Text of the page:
Friday, December 13, 2013

Excerpt from Smithsonian's, "Last of the Blue and Gray"

The last veteran who said he fought for the Union was Albert Woolson; Walter Williams said he was the last Confederate. One of them indeed was a soldier, but one, according to the best evidence, was a fake. One of them had been living a great big lie.
And intriguing excerpt from Richard A. Serrano's, Last of the Blue and Gray (Smithsonian Books) can be read here

Saturday, December 07, 2013

Travelogue: Battle of Apache Pass

In September I attended the 34th Annual Order of the Indian Wars Assembly in Tucson—“On the Trail of Geronimo"—for a few days of talks and tours. Some of this country's top authorities on the Apache were in attendance, including Ed Sweeney, who has authored biographies of both Cochise and Mangas Coloradas. In four days we covered a lot of ground with stops at Mission San Xavier del Bac, San Jose de Tumacacori Mission Church, The Horse Soldier Museum, Fort Huachuca, Tombstone, the Arizona Historical Society Museum (with a special display on Geronimo), Fort Lowell, Dragoon Springs, the American Indian Museum (Amerind). Along the way we drove past Cochise’s stronghold.

For me, the highlight of the weekend was our Sunday hike through the heart of Apache Pass. Our trail took us across a clearly discernible stretch of the Butterfield Overland Mail Route, near the site of the Apache Pass station. Apache Pass station also marks the scene of the infamous Bascom Affair—known to the Apache as “Cut the Tent—the betrayal of Cochise that, along with the execution of some of his family members, led to eleven years of unremitting warfare between the U.S. and the Chiricahua Apaches. 

Butterfield Overland Trail near Apache Station
Continuing beyond this point, we passed Apache Spring, the water source so critical to travelers in the area, and a favorite spot for the Apaches to ambush passers-by. Here, too, is the ground over which the Battle of Apache Pass was fought on July 15-16, 1862, when a detachment of Colonel James H. Carleton’s California Column under Captain Thomas L. Roberts twice drove Apaches under Cochise and Mangas Coloradas from defensive positions on the high ground above the spring.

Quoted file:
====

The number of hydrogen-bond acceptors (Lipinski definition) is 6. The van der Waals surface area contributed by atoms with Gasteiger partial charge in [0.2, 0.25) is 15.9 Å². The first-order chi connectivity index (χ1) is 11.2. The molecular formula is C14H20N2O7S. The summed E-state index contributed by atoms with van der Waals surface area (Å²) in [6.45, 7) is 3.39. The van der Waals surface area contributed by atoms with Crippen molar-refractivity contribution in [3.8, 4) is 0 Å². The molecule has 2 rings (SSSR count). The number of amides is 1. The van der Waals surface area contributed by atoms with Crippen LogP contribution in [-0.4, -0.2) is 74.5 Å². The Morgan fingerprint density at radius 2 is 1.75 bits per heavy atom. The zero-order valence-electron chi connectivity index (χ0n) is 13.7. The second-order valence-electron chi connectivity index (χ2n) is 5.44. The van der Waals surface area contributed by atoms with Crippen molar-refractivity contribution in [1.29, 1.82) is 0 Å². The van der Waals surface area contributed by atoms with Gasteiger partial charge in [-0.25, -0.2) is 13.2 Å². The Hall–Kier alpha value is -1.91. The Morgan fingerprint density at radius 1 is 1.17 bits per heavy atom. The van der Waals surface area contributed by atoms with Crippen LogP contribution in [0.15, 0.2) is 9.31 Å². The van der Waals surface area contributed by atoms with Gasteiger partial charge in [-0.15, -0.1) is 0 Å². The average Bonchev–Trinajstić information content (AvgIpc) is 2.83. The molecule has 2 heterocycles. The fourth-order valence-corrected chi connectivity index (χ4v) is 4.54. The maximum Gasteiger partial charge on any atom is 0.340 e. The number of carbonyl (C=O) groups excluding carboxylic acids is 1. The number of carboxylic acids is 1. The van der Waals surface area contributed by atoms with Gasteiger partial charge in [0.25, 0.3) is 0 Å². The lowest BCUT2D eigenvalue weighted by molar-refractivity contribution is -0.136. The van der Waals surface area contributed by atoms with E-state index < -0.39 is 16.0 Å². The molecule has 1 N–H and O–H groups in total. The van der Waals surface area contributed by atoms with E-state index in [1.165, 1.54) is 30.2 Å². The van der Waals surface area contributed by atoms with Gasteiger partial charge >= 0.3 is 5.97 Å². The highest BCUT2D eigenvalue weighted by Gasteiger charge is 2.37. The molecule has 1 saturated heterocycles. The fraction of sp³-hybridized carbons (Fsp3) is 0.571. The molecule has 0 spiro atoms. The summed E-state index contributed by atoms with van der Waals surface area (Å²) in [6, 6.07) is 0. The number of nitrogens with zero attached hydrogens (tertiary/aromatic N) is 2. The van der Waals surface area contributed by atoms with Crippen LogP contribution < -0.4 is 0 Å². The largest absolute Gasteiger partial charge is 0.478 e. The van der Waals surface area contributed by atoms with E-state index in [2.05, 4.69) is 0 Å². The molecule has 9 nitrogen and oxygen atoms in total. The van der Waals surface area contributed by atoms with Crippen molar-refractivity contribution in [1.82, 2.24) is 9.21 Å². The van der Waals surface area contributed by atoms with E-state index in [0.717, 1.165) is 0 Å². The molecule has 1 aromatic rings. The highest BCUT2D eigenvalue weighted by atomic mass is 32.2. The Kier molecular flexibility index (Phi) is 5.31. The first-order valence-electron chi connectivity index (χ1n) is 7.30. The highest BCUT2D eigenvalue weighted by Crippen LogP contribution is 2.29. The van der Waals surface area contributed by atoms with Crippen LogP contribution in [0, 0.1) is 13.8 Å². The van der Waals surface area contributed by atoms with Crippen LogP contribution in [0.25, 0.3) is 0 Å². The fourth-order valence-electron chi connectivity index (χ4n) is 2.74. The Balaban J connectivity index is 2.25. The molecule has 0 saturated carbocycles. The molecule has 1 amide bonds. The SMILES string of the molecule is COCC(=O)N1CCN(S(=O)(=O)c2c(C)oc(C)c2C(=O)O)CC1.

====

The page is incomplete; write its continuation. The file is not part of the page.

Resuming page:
To secure this important mountain pass once and for all, Carleton established Fort Bowie, and our hike continued past the ruins of the original fort, as well as the grounds of the relocated fort. Today, there is a NPS installation there, with a small museum and bookstore. 

The Battle of Apache Pass sesquicentennial fell squarely between the sesquicentennials of the Seven Days Battles, and Second Bull Run, so you're forgiven if you forgot to commemorate it.

A mountain howitzer similar to the two used by Roberts to dislodge the Apaches. 
Historian Neil Mangum on the Battle of Apache Pass
Site of the Bascom Affair

Ruins of first Fort Bowie, and the Valley of Apache Pass

Site of the second Fort Bowie.

"Geronimo surrendered this rifle to Indian Agent John Clum in 1877" — U.S. Springfield Model 1868 Military Rifle, Single-shot "Trap Door," Serial No. 28988, Arizona Historical Society, Tucson.
"Eyes of the Army" -- monument to Apache Scouts at Fort Huachuca